Robert Dudley to Marry Mary Queen of Scots?

Posted By claire on September 29, 2010

robert_and_maryOn this day in history, 29th September 1564, Robert Dudley was made Earl of Leicester, an earldom which had been planned earlier in the year to make him more acceptable as a bridegroom to Mary Queen of Scots. Yes, in the Spring of 1563, Elizabeth I offered her favourite, and the man she loved, Robert Dudley, to the Scottish Queen. How bizarre!

When she first spoke to William Maitland of Lethington, the Scottish Ambassador, about this idea, he laughed it off and then asked why Elizabeth herself did not marry Dudley and that way she could leave both her husband and kingdom to Mary Queen of Scots!

Elizabeth’s chief advisor, William Cecil, supported the plan, after all, it killed two birds with one stone: it got rid of the troublesome Dudley and it formed an alliance with Scotland. Cecil wrote to Maitland in praise of Dudley but Maitland did not pass on the proposal to his queen because Dudley was not even a peer, he was a nobody. This was something that Elizabeth said that she would rectify by giving Dudley an earldom. However, although Elizabeth’s ambassador to Scotland, Thomas Randolph, was ordered to keep on urging the Scottish queen to marry Dudley, neither Mary Queen of Scots or Robert Dudley were keen on the idea. In the Spring of 1564, when Randolph spoke to Mary of the idea, she was flabbergasted. She had been married to the King of France and here was Elizabeth trying to marry her off to a nobody. She did not say an outright “no” and demanded that if she were to marry Dudley then she should be named Elizabeth’s heir, but this was something that Elizabeth would never consider.

As we know, the marriage never took place and it is hard to know how serious Elizabeth was in her offer of Dudley to her nemesis, Mary Queen of Scots. Why on earth would she offer the man considered by many to be the love of her life to her enemy the Scottish Queen? In her book, “Elizabeth and Leicester: The Truth about the Virgin Queen and the Man She Loved”, Sarah Gristwood ponders the following possible reasons:-

  • Elizabeth was trying to settle the question of succession – If the Protestant Dudley married Mary and became her consort in Scotland then maybe, just maybe, Elizabeth could name them as her heirs.
  • Elizabeth was trying to steer Mary away from other less suitable candidates, a match that would endanger England – If Mary married a European Catholic prince then England would be in danger, it would be surrounded by threats.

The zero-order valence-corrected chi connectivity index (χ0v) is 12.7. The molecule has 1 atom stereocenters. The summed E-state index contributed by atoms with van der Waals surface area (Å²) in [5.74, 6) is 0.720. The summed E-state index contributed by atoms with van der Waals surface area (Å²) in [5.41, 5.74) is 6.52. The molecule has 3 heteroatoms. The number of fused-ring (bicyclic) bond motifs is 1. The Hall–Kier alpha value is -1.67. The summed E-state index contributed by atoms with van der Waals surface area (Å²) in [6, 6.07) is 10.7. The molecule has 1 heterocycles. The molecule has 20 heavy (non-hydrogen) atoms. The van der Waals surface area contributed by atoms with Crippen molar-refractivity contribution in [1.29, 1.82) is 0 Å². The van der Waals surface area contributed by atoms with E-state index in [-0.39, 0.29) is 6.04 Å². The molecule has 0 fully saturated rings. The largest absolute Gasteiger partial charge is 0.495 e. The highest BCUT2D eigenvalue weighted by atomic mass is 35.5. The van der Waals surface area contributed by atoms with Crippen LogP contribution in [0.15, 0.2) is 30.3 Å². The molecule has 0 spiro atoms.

• Elizabeth was trying to insult or mock the Scottish queen, “trying to needle the Scots queen into making a foolish choice, one that would threaten Scottish stability.” –  Gristwood points out that if this was the case then Elizabeth succeeded.
  • Elizabeth was trying to make amends to Dudley – Was she offering him another queen as compensation because she couldn’t marry him?
  • Elizabeth was indulging herself – Gristwood asks “was she permitting herself a gesture – insulting, incalculable – that would silence and baffle all those men who had so patronizingly urged and arranged for her to marry?”
  • Elizabeth was trying to annoy the French and silence those who kept demanding that she should marry by considering marriage to the Earl of Arran – In return for the Scots giving her Arran, she would give them Dudley.
  • Elizabeth wanted to “silence the demanding Robert”.
  • Elizabeth was testing Dudley – She needed reassurance that he would not leave her.
  • Elizabeth had decided to stay a virgin and so wanted Dudley to marry Mary – In September 1564, Elizabeth told the Scottish Ambassador, Sir James Melville, that if she had ever considered marriage “she would have chosen Lord Robert, her brother and best friend, but, being determined to end her life in virginity, she wished that the Queen her sister should marry him.”

I don’t think that Elizabeth had any intention of marrying Dudley off to Mary. She kept Mary busy with negotiations, managed to silence those who disapproved of her relationship with Dudley, showed Mary that she was willing to be amicable and showed Dudley that she was boss, bravo Elizabeth!

On the 29th September 1564, despite the fact that the marriage negotiations had gone pear-shaped, Elizabeth I made Robert Dudley Earl of Leicester. Gristwood explains that this earldom had “resonant history” because it had previously been held by royal princes like John of Gaunt and Henry of Bolingbroke (Henry IV). Although Dudley behaved impeccably at the ceremony, the Queen did not. As she put the chain of earldom around Dudley’s neck, Melville reported that she “could not refrain from putting her hand in his neck to kittle him smilingly.” A loving gesture and perhaps one that was meant to reassure Dudley that he was still hers.



15 Responses to “Robert Dudley to Marry Mary Queen of Scots?”

  1. Christine says:

    Elizabeth had had the intention to raise Robert to the peerage for several years. The problem was to find adequate landed wealth for such a position, and it was chiefly this that caused the delay. Ambrose Dudley, Robert’s elder brother, was entitled the family title, the Earldom of Warwcik, so another title had to be found for Robert.